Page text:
The King of all fruits and the delight of summer is a great fruit whose cultivation is the essence of many farming families and communities. For years Mango crop production has been done in tropical climates like India with a great sense of pride and it’s high time the farmers think of migrating to organic Mango production methods. There are several apprehensions that are associated with the idea of converting Mango production into an organic farming model and by doing so, the farmers are unsure about the quality of the fruit, especially in terms of its taste as well as the profitability of the crop.
Knowing full well that the Mango is a seasonal crop and it lasts only for a few months of harvesting or fruit gathering and processing, farmers are of course justified on their part of expressing their reservations about the organic Mango production. Evaluating the challenges and recommended best practices would help to motivate the traditional farming communities to boldly migrate towards organic farming.
Challenges as Perceived by the Farmers about Organic Cultivation of Mangoes
Mangoes are known for their value and huge profitability and to that extent investments are being made every year in cultivating mangoes. The success rate is defined based on the size of the fruit, quality of fruit yield per tree and the ultimately taste and texture. The apprehension is that the organic Mango production might not meet up with these three standard expectations of the farmers. There is also a high possibility that a large part of the crop may be rendered completely waste. It is because of minimal or absolutely no use of the pesticides or insecticides. A large scale of insects and black flies are among the common pathogens that attack Mango fruits, which are harder to control in organic production. Thereby insufficient production will lead to higher demand for the crop which, organic farming standard cannot meet.
Mangoes identified with these insect pest infections will be rejected by the export quality audits. Farmers are naturally not keen to subject their yield into such a high levels of risk to the extent of not being able to export the fruits; this continues to be a major hindrance to the organic Mango production in India and neighboring farming countries.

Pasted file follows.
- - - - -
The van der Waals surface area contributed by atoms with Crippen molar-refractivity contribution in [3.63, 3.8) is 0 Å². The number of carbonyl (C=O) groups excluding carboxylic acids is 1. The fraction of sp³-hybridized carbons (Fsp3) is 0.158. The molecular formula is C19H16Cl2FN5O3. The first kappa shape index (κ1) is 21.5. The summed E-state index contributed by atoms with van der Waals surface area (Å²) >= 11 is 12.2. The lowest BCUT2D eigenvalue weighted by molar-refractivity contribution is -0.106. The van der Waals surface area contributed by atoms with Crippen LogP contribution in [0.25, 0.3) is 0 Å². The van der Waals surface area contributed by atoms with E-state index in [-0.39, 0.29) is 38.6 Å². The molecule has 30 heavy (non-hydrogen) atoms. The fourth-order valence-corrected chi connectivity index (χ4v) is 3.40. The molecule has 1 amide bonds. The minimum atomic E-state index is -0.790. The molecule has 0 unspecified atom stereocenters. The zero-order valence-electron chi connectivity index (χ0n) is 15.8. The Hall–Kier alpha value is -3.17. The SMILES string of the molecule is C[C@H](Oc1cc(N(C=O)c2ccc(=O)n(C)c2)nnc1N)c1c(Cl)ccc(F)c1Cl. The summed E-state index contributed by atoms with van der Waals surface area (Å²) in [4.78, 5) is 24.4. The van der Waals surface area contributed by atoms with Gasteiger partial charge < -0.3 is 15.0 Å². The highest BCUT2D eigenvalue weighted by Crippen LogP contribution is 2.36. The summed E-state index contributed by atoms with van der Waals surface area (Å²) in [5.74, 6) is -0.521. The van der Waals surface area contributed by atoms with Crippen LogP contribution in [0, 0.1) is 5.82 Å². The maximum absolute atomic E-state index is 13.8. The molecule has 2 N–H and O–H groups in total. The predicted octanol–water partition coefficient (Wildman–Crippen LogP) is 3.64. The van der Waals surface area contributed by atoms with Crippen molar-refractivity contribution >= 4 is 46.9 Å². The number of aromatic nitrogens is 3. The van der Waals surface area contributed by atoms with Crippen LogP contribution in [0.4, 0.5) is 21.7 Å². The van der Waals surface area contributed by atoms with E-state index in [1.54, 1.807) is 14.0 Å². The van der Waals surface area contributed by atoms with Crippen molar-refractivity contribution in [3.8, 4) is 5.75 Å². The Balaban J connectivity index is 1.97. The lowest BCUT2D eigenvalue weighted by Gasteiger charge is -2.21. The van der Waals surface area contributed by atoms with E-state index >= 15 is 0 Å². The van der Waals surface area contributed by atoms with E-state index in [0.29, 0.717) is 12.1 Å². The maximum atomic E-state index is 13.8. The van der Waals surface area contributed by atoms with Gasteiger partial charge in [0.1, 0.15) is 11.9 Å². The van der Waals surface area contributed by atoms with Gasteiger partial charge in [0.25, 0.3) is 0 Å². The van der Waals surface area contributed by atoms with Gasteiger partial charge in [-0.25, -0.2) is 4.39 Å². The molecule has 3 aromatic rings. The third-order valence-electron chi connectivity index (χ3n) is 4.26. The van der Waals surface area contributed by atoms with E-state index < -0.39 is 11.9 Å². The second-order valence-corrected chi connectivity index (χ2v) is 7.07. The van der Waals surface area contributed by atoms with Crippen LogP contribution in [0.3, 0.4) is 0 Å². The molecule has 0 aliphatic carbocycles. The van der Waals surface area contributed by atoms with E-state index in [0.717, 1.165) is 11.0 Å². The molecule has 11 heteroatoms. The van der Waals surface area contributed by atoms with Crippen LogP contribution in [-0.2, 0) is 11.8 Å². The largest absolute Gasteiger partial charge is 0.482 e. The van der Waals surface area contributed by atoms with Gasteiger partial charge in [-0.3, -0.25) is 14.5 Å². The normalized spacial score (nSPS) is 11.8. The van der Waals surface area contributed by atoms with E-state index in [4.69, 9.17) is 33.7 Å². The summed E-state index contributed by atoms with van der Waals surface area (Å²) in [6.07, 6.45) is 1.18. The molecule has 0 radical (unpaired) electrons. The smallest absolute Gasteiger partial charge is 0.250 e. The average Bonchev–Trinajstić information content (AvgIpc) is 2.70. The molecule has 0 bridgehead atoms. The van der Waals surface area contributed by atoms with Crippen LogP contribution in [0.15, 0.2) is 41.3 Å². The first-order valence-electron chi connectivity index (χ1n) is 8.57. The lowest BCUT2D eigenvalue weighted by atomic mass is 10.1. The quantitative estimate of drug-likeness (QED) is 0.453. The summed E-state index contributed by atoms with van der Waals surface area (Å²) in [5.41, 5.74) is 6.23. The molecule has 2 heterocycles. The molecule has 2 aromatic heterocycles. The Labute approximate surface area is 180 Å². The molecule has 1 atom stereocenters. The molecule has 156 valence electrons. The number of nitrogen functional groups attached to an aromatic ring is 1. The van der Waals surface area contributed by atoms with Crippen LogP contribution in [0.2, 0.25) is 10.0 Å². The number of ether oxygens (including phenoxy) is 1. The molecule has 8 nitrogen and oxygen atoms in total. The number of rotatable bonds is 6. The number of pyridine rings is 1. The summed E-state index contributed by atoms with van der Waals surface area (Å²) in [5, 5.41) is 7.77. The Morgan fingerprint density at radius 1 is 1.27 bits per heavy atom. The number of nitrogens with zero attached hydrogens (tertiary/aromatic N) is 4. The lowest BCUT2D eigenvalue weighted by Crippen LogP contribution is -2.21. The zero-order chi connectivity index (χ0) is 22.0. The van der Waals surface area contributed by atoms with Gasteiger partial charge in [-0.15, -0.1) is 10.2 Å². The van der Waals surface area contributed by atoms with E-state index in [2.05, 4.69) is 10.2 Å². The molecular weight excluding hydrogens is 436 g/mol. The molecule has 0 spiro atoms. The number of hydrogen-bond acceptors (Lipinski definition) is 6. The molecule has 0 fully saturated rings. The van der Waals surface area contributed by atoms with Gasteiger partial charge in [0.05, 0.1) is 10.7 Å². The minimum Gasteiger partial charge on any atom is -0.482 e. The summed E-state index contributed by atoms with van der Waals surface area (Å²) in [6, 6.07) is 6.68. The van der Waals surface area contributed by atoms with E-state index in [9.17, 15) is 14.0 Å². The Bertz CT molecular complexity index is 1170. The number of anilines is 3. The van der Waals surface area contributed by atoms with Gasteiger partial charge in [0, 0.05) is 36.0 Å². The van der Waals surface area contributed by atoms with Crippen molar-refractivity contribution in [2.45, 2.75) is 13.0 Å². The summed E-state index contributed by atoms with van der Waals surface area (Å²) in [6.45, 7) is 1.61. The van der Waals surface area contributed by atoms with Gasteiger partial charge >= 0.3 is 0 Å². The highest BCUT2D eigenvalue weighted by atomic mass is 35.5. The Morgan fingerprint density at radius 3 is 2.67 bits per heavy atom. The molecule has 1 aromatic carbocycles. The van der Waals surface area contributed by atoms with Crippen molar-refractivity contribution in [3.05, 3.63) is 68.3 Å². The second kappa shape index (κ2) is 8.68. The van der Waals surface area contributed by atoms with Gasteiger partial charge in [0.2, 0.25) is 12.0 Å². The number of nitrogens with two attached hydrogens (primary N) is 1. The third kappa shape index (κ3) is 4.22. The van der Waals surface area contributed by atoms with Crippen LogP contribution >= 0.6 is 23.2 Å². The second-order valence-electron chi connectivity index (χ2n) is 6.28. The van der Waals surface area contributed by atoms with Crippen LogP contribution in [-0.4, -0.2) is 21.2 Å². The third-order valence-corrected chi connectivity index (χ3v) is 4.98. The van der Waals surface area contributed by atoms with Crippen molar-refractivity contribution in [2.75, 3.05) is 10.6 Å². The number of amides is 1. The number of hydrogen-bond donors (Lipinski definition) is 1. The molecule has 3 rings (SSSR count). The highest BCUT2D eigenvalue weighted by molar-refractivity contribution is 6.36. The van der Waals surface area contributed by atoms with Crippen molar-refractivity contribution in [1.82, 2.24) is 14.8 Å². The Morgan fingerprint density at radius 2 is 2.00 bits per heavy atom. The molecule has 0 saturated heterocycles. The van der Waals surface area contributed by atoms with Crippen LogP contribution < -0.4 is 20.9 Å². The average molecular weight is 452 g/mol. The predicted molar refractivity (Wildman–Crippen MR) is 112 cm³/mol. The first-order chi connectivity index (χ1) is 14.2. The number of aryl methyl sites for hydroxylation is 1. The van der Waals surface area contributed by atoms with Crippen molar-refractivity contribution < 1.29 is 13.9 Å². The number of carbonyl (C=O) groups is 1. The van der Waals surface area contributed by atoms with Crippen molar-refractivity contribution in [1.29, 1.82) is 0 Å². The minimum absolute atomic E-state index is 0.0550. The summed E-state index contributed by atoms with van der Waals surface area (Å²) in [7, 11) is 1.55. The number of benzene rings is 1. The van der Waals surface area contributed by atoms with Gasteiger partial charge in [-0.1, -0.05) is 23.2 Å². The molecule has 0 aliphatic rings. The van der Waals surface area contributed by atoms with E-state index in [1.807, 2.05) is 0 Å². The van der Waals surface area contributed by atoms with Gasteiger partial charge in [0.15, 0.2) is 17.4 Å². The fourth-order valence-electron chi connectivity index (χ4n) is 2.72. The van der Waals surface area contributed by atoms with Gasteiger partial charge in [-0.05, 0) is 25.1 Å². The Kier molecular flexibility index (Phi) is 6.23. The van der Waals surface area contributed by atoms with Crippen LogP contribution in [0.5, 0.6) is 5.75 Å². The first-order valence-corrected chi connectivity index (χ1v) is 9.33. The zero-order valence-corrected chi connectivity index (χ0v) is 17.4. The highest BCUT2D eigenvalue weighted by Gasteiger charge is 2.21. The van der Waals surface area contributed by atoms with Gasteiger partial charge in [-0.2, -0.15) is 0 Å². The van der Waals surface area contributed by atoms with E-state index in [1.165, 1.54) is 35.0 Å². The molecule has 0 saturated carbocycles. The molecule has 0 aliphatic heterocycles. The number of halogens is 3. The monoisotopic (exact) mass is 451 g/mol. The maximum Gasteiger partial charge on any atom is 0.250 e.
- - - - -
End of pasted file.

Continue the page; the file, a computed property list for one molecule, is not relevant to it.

Encouraging Reasons to Migrate to Organic Cultivation
Besides the existing challenges, there have always been many impressive reasons for organic cultivation which includes the production of healthier plants and fruits besides being tasteful alone. There is a great benefit to the ecology and environment which in the long run shall benefit the farming communities. Considering all these advantages, the organic Mango production is certainly something worthy. Organic Mango production can take inspiration from certain globally well-known success stories of Orange, Blueberry and Orchids which are now being cultivated organically and the same are being preferred over the conventional ones by the exporters and importers. The world is already turning into organic practices, either because of the passion of certain farmers or due to the market demand or even by realizing the core benefits of organic cultivation. Organic Mango production has great scope in the future both in terms of quality production and profitability.
The Trivedi Effect has shown time and again its extensive impact on organic Mango production. Mr. Trivedi worked with spongy tissue disorder in Mango’s and treated them with highly focussed energy transmissions. The results were astounding. All the treated trees produced 50% higher yield with not a single case of spongy tissue disorder. Vitamin C and A were increased by 44% and 37% respectively. The treated trees had new shoot and leave formations. There were no visible malformations in the treated plot whereas the control had 50-80% consistent deformations throughout the season.